“Evict”? Really? Here is the letter from IDA to Bruce Moore. In it, IDA suggests two alternate courses of action: If the Little Rock Zoo continues to keep elephants, IDA asks that they develop “a solid plan” and procure “the enormous resources necessary to realize it.” Otherwise, IDA urges the Zoo to “consider phasing out the elephant exhibit, as other zoos have
done, and sending Ellen to a sanctuary.”
I cannot conceive of a definition of “evict” that is, at its heart, as plea that you either drastically improve the life of the tenant in a way that matches what she would see in the wild or, alternatively, you send her some place that would.
Are you always so angry and condescending? All that thunder and lightning poured out on my little Facebook wall can be quite intimidating, especially for those of us not blessed with your superior education and advanced familiarity with the latest scientific principles.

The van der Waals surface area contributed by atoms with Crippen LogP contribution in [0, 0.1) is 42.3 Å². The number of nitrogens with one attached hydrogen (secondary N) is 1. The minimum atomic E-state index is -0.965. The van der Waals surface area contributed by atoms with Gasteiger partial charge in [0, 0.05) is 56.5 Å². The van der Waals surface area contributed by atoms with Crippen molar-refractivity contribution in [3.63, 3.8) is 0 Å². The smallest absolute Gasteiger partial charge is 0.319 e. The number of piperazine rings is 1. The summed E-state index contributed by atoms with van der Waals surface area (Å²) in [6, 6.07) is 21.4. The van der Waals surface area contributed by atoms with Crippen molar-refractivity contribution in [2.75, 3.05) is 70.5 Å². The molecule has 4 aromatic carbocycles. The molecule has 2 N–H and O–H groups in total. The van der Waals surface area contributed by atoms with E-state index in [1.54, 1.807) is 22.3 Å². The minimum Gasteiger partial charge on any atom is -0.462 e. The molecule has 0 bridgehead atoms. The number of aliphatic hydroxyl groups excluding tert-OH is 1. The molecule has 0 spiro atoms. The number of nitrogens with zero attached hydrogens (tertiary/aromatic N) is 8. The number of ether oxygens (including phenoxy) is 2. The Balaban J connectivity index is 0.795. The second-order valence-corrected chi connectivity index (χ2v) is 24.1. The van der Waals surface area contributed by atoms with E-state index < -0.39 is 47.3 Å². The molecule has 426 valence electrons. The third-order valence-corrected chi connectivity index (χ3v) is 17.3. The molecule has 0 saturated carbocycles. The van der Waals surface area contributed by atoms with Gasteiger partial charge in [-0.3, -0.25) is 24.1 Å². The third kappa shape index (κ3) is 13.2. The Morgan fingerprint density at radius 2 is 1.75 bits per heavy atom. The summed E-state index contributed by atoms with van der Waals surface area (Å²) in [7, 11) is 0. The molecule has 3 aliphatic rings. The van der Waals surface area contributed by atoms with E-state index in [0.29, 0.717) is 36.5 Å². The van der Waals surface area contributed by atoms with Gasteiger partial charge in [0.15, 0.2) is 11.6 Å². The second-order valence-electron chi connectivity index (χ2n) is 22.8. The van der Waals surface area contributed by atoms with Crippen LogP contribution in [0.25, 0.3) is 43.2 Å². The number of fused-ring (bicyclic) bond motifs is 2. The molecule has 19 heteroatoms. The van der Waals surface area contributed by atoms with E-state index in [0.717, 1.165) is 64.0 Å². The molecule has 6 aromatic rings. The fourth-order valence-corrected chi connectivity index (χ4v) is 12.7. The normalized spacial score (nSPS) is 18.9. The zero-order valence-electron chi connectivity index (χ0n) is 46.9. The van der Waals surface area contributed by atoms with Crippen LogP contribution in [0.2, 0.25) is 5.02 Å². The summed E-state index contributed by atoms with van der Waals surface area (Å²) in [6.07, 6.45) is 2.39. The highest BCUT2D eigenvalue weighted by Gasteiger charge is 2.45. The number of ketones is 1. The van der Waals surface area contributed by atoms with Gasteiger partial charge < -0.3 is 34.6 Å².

Paragraph 1: Pat calls the comment “somewhat agitated.”
Paragraph 2: Same comment, now “angry” and “condescending.”
Predicted Paragraph 3: Same comment, now “most vile and disgusting thing to ever grace the internet.”
Now I know how David must have felt before going out to meet Goliath. My goodness, facing somebody who writes in such crisp and well-formed phrases sends shivers up the spine. By the way, dearest critic, do you have a name? That small detail seems to have somehow been omitted from your Facebook profile. Surely one possessed of your advanced credentials must savor lively interaction with academic authorities.